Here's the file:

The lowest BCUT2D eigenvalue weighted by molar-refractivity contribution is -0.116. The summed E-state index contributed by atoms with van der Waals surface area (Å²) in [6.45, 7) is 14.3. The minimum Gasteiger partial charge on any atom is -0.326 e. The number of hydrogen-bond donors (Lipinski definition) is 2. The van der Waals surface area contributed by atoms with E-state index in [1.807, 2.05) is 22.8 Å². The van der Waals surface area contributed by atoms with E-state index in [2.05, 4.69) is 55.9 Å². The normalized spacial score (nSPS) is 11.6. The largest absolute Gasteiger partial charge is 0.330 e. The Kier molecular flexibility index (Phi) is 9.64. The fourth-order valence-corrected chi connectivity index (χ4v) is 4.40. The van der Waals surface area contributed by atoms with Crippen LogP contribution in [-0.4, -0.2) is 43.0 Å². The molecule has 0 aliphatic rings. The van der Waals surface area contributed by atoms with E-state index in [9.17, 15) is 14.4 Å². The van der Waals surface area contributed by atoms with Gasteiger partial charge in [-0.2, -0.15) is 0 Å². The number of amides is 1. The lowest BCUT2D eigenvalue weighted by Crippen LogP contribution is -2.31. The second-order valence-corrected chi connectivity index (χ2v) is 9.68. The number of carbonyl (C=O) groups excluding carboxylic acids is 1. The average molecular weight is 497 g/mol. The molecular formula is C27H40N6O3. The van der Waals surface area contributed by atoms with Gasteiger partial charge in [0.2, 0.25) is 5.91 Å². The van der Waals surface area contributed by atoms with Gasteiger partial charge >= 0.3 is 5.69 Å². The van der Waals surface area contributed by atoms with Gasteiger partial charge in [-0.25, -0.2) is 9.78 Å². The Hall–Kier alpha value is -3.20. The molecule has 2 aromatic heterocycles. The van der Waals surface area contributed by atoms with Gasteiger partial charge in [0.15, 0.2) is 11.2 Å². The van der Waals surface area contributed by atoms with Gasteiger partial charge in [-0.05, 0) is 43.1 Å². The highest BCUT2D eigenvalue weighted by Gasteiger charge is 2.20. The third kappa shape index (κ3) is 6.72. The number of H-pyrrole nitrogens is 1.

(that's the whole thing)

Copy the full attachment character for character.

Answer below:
The lowest BCUT2D eigenvalue weighted by molar-refractivity contribution is -0.116. The summed E-state index contributed by atoms with van der Waals surface area (Å²) in [6.45, 7) is 14.3. The minimum Gasteiger partial charge on any atom is -0.326 e. The number of hydrogen-bond donors (Lipinski definition) is 2. The van der Waals surface area contributed by atoms with E-state index in [1.807, 2.05) is 22.8 Å². The van der Waals surface area contributed by atoms with E-state index in [2.05, 4.69) is 55.9 Å². The normalized spacial score (nSPS) is 11.6. The largest absolute Gasteiger partial charge is 0.330 e. The Kier molecular flexibility index (Phi) is 9.64. The fourth-order valence-corrected chi connectivity index (χ4v) is 4.40. The van der Waals surface area contributed by atoms with Crippen LogP contribution in [-0.4, -0.2) is 43.0 Å². The molecule has 0 aliphatic rings. The van der Waals surface area contributed by atoms with E-state index in [9.17, 15) is 14.4 Å². The van der Waals surface area contributed by atoms with Gasteiger partial charge in [-0.2, -0.15) is 0 Å². The number of amides is 1. The lowest BCUT2D eigenvalue weighted by Crippen LogP contribution is -2.31. The second-order valence-corrected chi connectivity index (χ2v) is 9.68. The number of carbonyl (C=O) groups excluding carboxylic acids is 1. The average molecular weight is 497 g/mol. The molecular formula is C27H40N6O3. The van der Waals surface area contributed by atoms with Gasteiger partial charge in [0.2, 0.25) is 5.91 Å². The van der Waals surface area contributed by atoms with Gasteiger partial charge >= 0.3 is 5.69 Å². The van der Waals surface area contributed by atoms with Gasteiger partial charge in [-0.25, -0.2) is 9.78 Å². The Hall–Kier alpha value is -3.20. The molecule has 2 aromatic heterocycles. The van der Waals surface area contributed by atoms with Gasteiger partial charge in [0.15, 0.2) is 11.2 Å². The van der Waals surface area contributed by atoms with Gasteiger partial charge in [-0.05, 0) is 43.1 Å². The highest BCUT2D eigenvalue weighted by Gasteiger charge is 2.20. The third kappa shape index (κ3) is 6.72. The number of H-pyrrole nitrogens is 1.